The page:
Researchers presented a report of the medical steps taken to treat a patient with a giant (almost 30 cm) locally advanced gastric gastrointestinal stromal tumor (GIST) and concluded that preoperative imatinib therapy was effective for reducing the gastric GIST for surgery, as published in the International Journal of Surgery Case Reports.
The case report details a 68-year-old man who presented with epigastric distention for 2 months. A computed tomography (CT) scan showed a 30 cm x 20 cm solid mass with blurred margins in the left upper abdomen. No distant metastases were detected.
Gastric endoscopy revealed an ulcerative lesion in the cardia and the fundus of the stomach. Gastric biopsy results were suggestive of a spindle cell tumor. Immunohistochemistry demonstrated positivity for CD34, CD117, and DOG-1.
“The CT and immunohistochemical findings led to the diagnosis of a giant locally advanced GIST,” the researchers wrote. They prescribed preoperative imatinib therapy at a dose of 400 mg/day. After 6 months, the tumor diameter was reduced by approximately 50%.
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After a total of 12 months, a repeat CT scan demonstrated a 60% reduction of the tumor. “We thought that the tumor achieved maximal response to preoperative imatinib treatment. Hence a surgical operation was performed on the residual disease,” they said.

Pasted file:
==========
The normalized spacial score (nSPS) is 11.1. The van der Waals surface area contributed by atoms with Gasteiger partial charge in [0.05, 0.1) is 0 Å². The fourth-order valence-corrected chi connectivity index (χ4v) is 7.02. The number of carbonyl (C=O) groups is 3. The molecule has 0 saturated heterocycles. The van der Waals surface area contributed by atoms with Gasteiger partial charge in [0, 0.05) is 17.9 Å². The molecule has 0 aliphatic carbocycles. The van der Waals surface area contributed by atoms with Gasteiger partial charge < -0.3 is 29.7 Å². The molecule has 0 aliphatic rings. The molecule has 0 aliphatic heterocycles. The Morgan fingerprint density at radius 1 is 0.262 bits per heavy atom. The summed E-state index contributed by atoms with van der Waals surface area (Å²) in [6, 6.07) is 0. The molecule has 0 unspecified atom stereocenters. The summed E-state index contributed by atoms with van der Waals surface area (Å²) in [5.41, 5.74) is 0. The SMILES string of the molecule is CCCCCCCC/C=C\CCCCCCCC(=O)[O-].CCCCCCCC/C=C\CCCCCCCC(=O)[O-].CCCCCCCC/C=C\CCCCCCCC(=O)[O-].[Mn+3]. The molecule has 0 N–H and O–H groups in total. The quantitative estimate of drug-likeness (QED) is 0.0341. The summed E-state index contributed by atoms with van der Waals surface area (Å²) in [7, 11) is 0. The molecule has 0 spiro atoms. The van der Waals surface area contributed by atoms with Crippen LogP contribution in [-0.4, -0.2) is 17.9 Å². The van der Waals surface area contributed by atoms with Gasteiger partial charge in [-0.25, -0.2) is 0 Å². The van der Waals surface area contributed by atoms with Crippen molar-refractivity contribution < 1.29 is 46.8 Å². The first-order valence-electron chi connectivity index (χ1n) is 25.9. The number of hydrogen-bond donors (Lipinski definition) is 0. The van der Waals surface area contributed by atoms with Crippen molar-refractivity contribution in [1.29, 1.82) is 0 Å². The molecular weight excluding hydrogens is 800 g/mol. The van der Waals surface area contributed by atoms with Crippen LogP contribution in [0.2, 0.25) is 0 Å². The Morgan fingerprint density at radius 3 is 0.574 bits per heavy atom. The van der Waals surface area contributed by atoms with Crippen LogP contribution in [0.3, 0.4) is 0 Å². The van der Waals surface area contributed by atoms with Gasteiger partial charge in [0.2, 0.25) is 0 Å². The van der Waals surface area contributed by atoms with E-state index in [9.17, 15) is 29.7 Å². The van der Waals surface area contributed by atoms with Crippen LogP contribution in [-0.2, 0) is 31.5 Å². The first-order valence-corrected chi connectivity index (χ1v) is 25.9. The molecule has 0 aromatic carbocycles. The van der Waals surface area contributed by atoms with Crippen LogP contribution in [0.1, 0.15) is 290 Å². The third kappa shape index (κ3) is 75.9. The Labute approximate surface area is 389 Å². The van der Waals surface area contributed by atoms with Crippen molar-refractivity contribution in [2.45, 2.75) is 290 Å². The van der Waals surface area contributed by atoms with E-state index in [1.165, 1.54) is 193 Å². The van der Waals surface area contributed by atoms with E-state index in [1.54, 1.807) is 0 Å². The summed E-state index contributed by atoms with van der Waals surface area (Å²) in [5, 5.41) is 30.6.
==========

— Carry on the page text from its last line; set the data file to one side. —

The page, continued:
The surgeons successfully performed a laparoscopic wedge resection with the gastric wall encompassing the residual GIST. No intraoperative tumor rupture or bleeding occurred. The operative time was 150 minutes and the estimated blood loss was less than 50 ml.
Twenty-eight months following the surgery, the patient was still on imatinib mesylate treatment and remained asymptomatic, with no clinical or radiological evidence of disease recurrence.
“This case report adds to the growing consensus that preoperative imatinib therapy may facilitate R0 resection, organ preservation and increase the chance of minimally invasive approach by decreasing the tumor size,” the authors concluded.
“Patients with locally advanced GIST could benefit from the multidisciplinary approach including preoperative imatinib therapy, surgery and adjuvant imatinib therapy.”
Guo H, Li Y, Wang D, Tan B, Yang P, Zhao Q. Complete laparoscopic wedge resection of a giant locally advanced gastric GIST with near pathological complete response after preoperative treatment with imatinib mesylate: a case report. Int J Surg Case Rep. Published online December 27, 2021. doi:10.1016/j.ijscr.2021.106735